We went down to reception early in order to get a drink, I stopped off at reception to register my credit card to charge drinks to the room, a task that the hotel was unable to accomplish after wasting ten minutes trying, a bit irked I strode hopeful into the bar area where there were only three people stood at the bar I stood next to the man being served a pint of lager, the bartender had just got the glass to the pump when it instantly filled with white foam that expanded down the side of the glass filled the drip tray and continued down out of view, I could see from the look on the bartenders face, he wished he had come into the bar when he came on duty and tried all the pumps BEFORE the punters came in for their drinks, he told the punter he would take his drink across when it was ready, and grabbed another glass pulled the shiny chrome tap at the top and the same thing happened again, he gave that up and turned to the two women together to my right, we were the only three at the bar then, they asked for two glasses of rose spritzer, nice and easy yes, this took him nearly eight minutes to accomplish and he dropped two measures of wine in the process. When the girls left he went back to his pint of larger which by now had reduced to an eighth of a glass of yellow splodge in the bottom of the glass, he flipped the chrome tap at the top of the pump and more foam emerged filling the glass as before, he persevered until actual fluid emerged from the tap then he took out his special tool and scraped it across the top of the glass to give a straight top of foam then he took it to the customer at his table, the bar had started to fill by this time as it was taking him nearly 15 minutes to serve 3 drinks! He came back behind the bar and asked the now full bar who was next (Obviously not a professional, who would remember who was next.) “A glass of red wine.” I shouted before anyone else could step in, this whole process had taken over 15 minutes and cost £8.70 and made us late for dinner, oh joy, we were stopping here for four nights.
We thought we were last into dinner and sat at the only available table, where a waitress immediately came and told us the menu we had chosen from earlier was the wrong one and could we make a choice from this new one that she handed to us, the choice was not as good as the earlier one so Florie didn’t have a starter off this one, but after just waiting 25 minutes for very little I was not best pleased.
Right after the waitress had left us to ask everyone else what they wanted for dinner another couple came into the restaurant and joined us at our table as there were no other seats left, they were Ted and Alice, Ted was a thin quiet man while Alice was noisy and busy growing into her prosperity at every opportunity, they were in their eighties, Alice was not a tall woman so she increased her stature by growing sideways which she was succeeding at, but her knees could not take that much success in one body and so she had a hospital crutch which was conspicuous by its presence, when the meal arrived it was passable, but nothing to write home about, so I will say no more about it, both Ted and Alice had healthy appetites and cleared their plates at every course, which was more than we did, Florie and Alice had lots to talk about and were the last to leave the restaurant that night.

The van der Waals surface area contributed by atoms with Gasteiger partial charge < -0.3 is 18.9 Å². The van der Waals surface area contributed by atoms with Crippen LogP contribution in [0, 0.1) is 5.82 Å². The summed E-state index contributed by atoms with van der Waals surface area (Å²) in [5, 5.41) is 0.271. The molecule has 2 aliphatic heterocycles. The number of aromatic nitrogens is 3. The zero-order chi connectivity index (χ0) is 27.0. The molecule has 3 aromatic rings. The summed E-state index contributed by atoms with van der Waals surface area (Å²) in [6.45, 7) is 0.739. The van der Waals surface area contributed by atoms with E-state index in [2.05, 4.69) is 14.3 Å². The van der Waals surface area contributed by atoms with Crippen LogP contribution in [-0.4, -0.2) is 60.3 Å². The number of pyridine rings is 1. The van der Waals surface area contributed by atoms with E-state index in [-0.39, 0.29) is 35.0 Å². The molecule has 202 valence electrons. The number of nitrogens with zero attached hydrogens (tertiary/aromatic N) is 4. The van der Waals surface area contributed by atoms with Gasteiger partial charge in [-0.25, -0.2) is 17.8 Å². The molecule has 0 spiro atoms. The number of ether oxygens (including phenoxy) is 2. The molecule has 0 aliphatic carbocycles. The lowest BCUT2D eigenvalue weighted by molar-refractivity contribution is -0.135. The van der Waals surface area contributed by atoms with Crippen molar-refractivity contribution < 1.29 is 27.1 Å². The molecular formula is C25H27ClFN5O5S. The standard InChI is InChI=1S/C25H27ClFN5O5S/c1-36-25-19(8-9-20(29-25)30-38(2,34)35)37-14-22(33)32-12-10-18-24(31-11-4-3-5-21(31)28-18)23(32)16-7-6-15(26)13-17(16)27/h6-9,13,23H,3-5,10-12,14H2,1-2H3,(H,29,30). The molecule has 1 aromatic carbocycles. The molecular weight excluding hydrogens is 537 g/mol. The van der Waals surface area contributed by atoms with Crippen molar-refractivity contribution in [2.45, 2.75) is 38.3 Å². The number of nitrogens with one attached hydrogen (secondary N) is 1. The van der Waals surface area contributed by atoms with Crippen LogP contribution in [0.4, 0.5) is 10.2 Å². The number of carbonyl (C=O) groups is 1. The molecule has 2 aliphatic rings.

Beamish living museum of the north. – Tuesday 21st.Our coach drew away from our legal sounding hotel at 9.30am taking us to Beamish that lay about 25 minutes drive way; as we arrived there it stopped raining but stayed cloudy most of the day.
Beamish itself is set in a beautiful valley with lots of old established trees around fields with livestock in, and dotted here and there around the valley a 1940’s Farm, an old Railway Station, a 1900’s Town, a 1820’s Old Hall and an 1820’ railway; joining all these together is a tram and roadway with old trams and buses to transport you between, in the centre of all of this is an old coal mine that was a working mine and is now the centre of this living museum. We went down the mine and were given information by men who had worked the pit many years before, everywhere we went all the staff were in period costume and all played their part in making it a real experience in every sense of the word. We walked down to the pit first and were moved by the cramped conditions the miners had to work in and learning how much pay they received and how they lived in close communities; we went in their homes and met their wives, it was all so real. Next we walked up to the 1940’s Farm and visited all the buildings containing the goods and machinery of that period; I hate to admit that a good deal of the things that I saw around this I recognised from things in my youth when I would visit farms near where we lived.
The weather was improving slightly with little bursts of sun occasionally, we caught the old tram to the next stop on the route, the 1900’s Town, a street in reality but authentic in every respect, a Co-op shop, an old bicycle shop, a drapers, a bank, a pub, houses of the period containing the old contents from that period, it was all so real, it was noon by this time and the town was full of families the children all excited running around with ice creams asking their parents every question imaginable.